Director: Tiller Russell; Starring: Michael Dowd, Ken Eurell, Walter Yurkiw, Dori Eurell; Running time: 104 minutes; Certification: 15
Serpico would have a fit.
With Precinct Seven Five, director Tiller Russell tells us the extraordinary and shockingly true story of NYPD officer Michael Dowd, widely regarded as the most corrupt cop in America’s history. Through a series of candid interviews with the main players of the story: Dowd’s old partners, drug kingpins he had dealings with, police investigators breathing down his neck, as well as Dowd himself, we’re cleverly drawn into this compelling web of corruption and deceit that only grows more and more fascinating with each new revealing piece of information.
“Michael Dowd was a crook who ended up wearing a cop’s uniform.” As a thesis, this would be the crux of the argument. Was – or rather, is, Michael Dowd a villain, or was he simply acting out under extraordinary circumstances? Archive footage and police chief testimonies highlight the fact that New York in the 80s was an utter madhouse. Murder, rape, robbery, drug trafficking; it was all rampant. Inevitably, cops roaming the streets attempting to “keep the peace” were going to have a tough time of it, risking their lives every single day for a pitifully modest salary. Does this exonerate Dowd or any other officer for what he did? Does it give him a sliver of exemption?
What makes the film so rewarding is that Russell never tells us. He never wants to just hand us the answer, or his answer, on a silver plate; instead presenting a story from all angles by making use of the devices at his disposal (interviews, archive footage, reconstructions), which allows us to decide for ourselves through substantial evidence who the real culprits are. Of course, it’s hard argue against the fact that Dowd was indeed a crook. He put drugs on the streets and made money doing so. He exploited his position, made a mockery of his badge and failed those he swore to protect. Dowd himself admits as much.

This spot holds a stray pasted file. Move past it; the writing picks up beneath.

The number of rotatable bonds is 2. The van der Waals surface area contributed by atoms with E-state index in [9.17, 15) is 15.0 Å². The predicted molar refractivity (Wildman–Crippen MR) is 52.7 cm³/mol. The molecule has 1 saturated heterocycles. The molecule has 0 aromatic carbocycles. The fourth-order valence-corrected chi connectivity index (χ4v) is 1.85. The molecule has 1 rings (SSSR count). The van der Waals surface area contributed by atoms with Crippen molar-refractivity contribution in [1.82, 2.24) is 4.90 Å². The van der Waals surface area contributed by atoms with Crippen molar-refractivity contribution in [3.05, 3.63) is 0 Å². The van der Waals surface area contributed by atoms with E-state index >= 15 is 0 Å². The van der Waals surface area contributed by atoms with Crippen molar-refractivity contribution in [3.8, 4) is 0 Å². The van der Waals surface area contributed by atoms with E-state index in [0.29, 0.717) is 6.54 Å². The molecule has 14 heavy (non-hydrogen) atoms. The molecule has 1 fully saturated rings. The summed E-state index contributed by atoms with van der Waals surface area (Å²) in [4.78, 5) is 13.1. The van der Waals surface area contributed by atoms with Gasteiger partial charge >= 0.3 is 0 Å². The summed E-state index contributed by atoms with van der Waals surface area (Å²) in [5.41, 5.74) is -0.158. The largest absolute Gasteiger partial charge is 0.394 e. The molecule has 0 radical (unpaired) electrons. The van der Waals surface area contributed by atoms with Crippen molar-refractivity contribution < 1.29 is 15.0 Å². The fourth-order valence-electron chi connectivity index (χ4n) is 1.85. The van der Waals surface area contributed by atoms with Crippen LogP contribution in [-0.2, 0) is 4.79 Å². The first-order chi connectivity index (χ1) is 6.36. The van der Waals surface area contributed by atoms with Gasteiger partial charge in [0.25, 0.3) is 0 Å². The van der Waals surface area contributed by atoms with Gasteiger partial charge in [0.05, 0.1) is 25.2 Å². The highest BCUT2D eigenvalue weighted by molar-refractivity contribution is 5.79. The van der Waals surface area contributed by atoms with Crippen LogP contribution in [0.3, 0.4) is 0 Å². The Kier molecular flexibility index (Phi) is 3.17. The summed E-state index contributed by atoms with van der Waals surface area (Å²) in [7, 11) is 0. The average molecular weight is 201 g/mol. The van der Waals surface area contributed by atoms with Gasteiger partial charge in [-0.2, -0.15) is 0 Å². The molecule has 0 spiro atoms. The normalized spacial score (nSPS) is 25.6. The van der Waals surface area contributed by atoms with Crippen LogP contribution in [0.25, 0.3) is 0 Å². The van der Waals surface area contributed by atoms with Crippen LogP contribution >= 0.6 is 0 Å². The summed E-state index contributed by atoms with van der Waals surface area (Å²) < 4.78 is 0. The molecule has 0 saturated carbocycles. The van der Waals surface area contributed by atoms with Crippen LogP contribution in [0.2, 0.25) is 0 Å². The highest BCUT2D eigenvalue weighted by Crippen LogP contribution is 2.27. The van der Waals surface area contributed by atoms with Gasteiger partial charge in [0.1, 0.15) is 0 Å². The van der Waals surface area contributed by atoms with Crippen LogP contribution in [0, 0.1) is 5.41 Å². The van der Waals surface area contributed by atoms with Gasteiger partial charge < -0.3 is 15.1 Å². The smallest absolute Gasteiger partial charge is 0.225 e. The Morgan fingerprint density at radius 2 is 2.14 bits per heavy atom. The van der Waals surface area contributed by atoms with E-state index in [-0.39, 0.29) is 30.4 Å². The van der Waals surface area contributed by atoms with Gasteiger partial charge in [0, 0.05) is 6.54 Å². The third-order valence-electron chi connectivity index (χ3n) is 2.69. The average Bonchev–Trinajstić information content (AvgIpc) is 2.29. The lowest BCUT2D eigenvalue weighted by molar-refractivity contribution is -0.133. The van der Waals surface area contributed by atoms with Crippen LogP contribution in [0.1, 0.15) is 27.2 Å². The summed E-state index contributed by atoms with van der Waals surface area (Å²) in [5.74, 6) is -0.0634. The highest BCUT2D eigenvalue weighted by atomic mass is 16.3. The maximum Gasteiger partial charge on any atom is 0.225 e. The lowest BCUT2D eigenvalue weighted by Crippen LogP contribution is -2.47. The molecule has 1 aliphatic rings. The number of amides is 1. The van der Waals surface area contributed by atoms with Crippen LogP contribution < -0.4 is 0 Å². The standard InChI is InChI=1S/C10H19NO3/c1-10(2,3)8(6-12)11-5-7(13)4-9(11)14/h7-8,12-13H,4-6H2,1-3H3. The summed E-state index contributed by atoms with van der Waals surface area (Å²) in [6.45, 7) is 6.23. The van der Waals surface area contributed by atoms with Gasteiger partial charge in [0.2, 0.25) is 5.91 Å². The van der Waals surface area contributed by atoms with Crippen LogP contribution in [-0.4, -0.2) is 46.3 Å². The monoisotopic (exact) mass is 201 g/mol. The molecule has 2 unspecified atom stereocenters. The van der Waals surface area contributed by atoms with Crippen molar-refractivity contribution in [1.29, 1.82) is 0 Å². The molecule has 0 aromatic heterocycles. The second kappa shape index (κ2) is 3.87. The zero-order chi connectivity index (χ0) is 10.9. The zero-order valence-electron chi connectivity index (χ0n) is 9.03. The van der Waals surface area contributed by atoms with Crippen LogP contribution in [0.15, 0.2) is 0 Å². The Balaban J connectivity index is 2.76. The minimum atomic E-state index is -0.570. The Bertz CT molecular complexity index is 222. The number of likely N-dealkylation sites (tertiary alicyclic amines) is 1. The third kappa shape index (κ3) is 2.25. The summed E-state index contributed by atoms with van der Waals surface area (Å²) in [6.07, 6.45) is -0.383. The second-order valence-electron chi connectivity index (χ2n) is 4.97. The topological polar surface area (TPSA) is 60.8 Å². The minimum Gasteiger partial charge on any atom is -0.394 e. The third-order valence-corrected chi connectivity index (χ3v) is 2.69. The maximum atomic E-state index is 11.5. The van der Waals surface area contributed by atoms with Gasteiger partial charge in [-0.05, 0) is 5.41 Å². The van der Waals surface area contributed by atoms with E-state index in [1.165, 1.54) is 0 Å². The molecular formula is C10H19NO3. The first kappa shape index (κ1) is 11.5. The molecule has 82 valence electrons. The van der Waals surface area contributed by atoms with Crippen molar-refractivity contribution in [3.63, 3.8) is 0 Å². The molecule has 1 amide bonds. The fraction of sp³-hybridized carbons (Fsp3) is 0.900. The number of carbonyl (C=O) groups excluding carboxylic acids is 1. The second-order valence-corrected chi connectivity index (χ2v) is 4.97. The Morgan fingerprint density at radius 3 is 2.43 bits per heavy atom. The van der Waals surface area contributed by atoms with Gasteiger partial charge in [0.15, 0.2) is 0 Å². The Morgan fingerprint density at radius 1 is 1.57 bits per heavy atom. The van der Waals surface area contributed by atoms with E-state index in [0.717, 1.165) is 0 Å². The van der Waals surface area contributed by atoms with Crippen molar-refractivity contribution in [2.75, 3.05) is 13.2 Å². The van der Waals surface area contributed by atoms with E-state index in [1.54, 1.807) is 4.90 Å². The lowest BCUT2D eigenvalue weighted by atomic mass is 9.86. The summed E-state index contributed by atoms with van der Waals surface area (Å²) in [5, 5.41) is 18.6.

But a villain? Perhaps the reticence to label him so harshly stems from how he comes across as his contemporary self; generally a decent enough guy who made some silly mistakes when he was young and naive and who knows he did wrong, making light of the situation by laughing at how ridiculous most of it was. In that sense, the film is actually rather kind to him. It certainly doesn’t ostensibly pit us against him, which feels odd but is just another tactic to conflict the viewer. But when you do catch yourself laughing along you’ll feel guilty. There’s nothing to laugh about, considering the majority of the anecdotes revolve around drug dealings, shootings and robberies. Yet the film uses humour prominently as a tool to unwind and cool down the audience. Without it, we might just become boiling pots of indignation at the heinous crimes Dowd and his comrades committed. Towards the end of his reign, Dowd was perfectly willing to sacrifice the life of a young woman to save himself. Incredible.
While the film doesn’t hit every single beat (a few of the lingering tear shots come off as a bit desperate and manipulative), it hits most of them spot on. Most notably, the way in which Russell handles one of the big reveals in Dowd’s story is seriously terrific; both funny and shocking in equal measure, and totally surprising (if you don’t know the whole story, I’d urge you to surprise yourself with the film rather than Google). Documentaries don’t always get a fair look in, especially during theatrical release, but Precinct Seven Five really deserves some attention. With all of its compelling and conflicting standpoints vying for our approval, this is an utterly engrossing, shocking and entertaining piece of filmmaking.
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